Al Bastakiya: A Cultural Tour of Old Dubai

Just when it seemed like things had eased up and we were beginning to find our rhythm in the new normal, the second wave of COVID-19 sent us retreating back into our burrows. Were you just about to make travel plans? Perhaps you had already made them and had to cancel at the last minute. You’re stuck wishing you could close your eyes and be transported to a foreign land.

Well, sometimes the magic carpet you need is right in your neighbourhood — literally.

The Al Fahidi Historical Neighbourhood popularly known as Al Bastakiya or Bastakiya Quarter is a treasure trove of history nestled between Dubai Creek and Bur Dubai. The oldest standing residential area of Dubai, it is populated by century-old sand-coloured buildings reminiscent of pre-federation Old Dubai. Al Bastakiya is now a popular tourist destination as it houses museums, cafes and art galleries, all showcasing the rich history and cultural heritage of Dubai. Spending a few hours in this neighbourhood is sure to stimulate your senses and satisfy your cravings for the new.

Brief History

The town of Al Bastakiya was primarily built in the 1890s by Persian merchant immigrants from a town called Bastakiya in Iran. Fleeing persecution in their native homeland, these merchants settled in the area, encouraged by tax breaks and other incentives offered in the region. Following renovations of some of the buildings in the 1980s, Dubai government decided to preserve the area as a heritage site, and extensive restoration work was done in the early 2000s before the site was opened up to visitors.

Things to Do

A tour of this historical district offers a welcome break from the glitzy glass, concrete and steel for which Dubai is known. Travel through time as you walk through winding narrow lanes and alleyways, exploring historic architecture made of coral, mud, gypsum and palm wood. Look up as you walk, and admire wind towers – the “air conditioners” of the past – fitted on old houses. Wander through heritage museums and art galleries soaking up in the Emirati history and culture.

Worthy of note amongst a host of cultural attractions, is the Al Fahidi Fort, home of the Dubai Museum. Built in the 1700s, the Fort is regarded as the oldest building in Dubai. It originally served as a defence post as well as office and residence of the ruler of Dubai. In 1971, it was converted to the Dubai Museum and now houses ancient artifacts and relics of the old way of life. Another place worthy of note is the world-famous Grand Mosque. Originally built in 1900, it was demolished and rebuilt in 1960 and then further rebuilt in 1998. With a capacity of 1,200 worshippers, the Grand Mosque has become a centre of attraction to both Muslims and non-Muslims around the world.

If you’d really like to get immersed in the culture of that era, you should definitely go by the Sheikh Mohammed Centre for Cultural Understanding. The centre offers a range of activities, from traditional cuisine to conversations with local Emiratis. You can get a full cultural dining experience, sitting on Bedouin-style carpets (I did mention a magic carpet) and pillows as your Emirati host answers questions about UAE culture and customs.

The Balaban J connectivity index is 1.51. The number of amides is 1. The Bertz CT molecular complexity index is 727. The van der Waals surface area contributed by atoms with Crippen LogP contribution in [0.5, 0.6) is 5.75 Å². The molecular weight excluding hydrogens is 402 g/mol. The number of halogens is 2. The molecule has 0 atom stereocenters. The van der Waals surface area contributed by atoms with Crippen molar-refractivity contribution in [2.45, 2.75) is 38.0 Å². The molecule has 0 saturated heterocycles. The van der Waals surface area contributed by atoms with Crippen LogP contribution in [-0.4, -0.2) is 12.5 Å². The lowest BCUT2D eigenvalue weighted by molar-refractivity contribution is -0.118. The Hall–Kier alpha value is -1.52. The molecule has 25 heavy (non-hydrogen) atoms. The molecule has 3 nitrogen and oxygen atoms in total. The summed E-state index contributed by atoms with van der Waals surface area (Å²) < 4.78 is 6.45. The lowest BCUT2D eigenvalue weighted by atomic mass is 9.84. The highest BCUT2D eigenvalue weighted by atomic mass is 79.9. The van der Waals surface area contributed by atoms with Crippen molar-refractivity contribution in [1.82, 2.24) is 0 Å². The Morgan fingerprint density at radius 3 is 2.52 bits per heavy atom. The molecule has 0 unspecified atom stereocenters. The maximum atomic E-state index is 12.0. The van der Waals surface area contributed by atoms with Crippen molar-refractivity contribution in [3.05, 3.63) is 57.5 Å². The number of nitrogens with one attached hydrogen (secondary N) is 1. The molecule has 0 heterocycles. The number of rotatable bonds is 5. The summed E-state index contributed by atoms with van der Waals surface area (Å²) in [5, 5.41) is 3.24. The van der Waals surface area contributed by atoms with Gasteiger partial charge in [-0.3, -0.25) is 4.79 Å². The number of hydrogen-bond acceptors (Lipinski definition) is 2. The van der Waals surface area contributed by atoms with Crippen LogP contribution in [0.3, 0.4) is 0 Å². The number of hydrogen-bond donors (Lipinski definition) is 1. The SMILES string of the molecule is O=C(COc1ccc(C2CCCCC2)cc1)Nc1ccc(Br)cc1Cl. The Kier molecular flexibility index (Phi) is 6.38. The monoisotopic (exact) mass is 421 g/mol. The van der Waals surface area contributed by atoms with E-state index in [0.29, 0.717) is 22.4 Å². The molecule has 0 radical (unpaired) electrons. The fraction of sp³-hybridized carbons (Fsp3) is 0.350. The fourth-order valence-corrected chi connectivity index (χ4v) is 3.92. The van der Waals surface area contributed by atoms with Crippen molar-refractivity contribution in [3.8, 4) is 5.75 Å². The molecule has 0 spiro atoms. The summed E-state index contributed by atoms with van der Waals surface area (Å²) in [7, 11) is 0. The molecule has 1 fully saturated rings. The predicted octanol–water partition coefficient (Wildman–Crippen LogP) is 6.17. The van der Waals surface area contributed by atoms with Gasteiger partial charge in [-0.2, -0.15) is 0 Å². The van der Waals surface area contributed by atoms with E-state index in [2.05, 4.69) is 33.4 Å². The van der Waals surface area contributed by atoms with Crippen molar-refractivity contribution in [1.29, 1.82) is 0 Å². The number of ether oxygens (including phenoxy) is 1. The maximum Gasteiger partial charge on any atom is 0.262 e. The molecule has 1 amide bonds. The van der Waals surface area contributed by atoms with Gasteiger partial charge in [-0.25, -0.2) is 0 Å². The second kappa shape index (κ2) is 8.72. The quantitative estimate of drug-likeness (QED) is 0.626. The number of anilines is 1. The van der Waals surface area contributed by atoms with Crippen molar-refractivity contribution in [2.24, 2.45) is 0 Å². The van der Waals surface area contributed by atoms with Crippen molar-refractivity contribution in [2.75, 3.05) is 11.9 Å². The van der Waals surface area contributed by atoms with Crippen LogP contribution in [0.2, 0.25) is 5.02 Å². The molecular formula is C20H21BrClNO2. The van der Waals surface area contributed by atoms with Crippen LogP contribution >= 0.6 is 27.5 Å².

Speaking of food, the district houses a number of restaurants serving a variety of local dishes. You can start at the Arabian Tea House to sample an impressive variety of Arab teas as well as authentic Emirati cuisine. And in the evening when the weather is cool, relax and have dinner in the open-air courtyard of the Bastakiya Nights restaurant. Alternatively, go down to Dubai Creek a few minutes away and book a dinner cruise on a dhow to enjoy live entertainment as you eat, against the backdrop of the setting sun.

Shopping is also a fun thing to do, as there are many shops in Al Bastakiya where you can purchase antiques, artefacts, gift items, souvenirs for friends and family, etc. In addition, the historic architecture of the town makes for an impressive backdrop, so go along with your camera (or whip out your phone camera) and capture stunning, breathtaking photographs for your amateur photography collection or just great selfies for Instagram!


The town of Al Bastakiya is easily accessible as it is well connected by public transportation, however, the easiest way is by the metro. The nearest metro station is Al Fahidi, and from there the town is a walking distance. Entrance into the Neighbourhood is free, as is access to many of the available attractions. The Sheikh Mohammed Centre for Cultural Understanding, however, requires pre-booking and a fee to participate in the cultural dining and other activities, so visit their website before you go.

Bastakiya Quarter is open to visitors year-round from 9am to 6pm, but in terms of weather, the best time to visit is in the cooler months of November to April. Another useful tip is to plan your visit to coincide with one of the many arts and cultural festivals that take place there, so you have even more fun events to experience.

In summary, Al Bastakiya is a great place to go to escape the humdrum of city life for a few hours and soak in some culture; you are guaranteed to have a magical experience.

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Dania Nwizu is a creative entrepreneur based in Lagos, Nigeria. She spends most of her time writing, telling food stories and walking on water.

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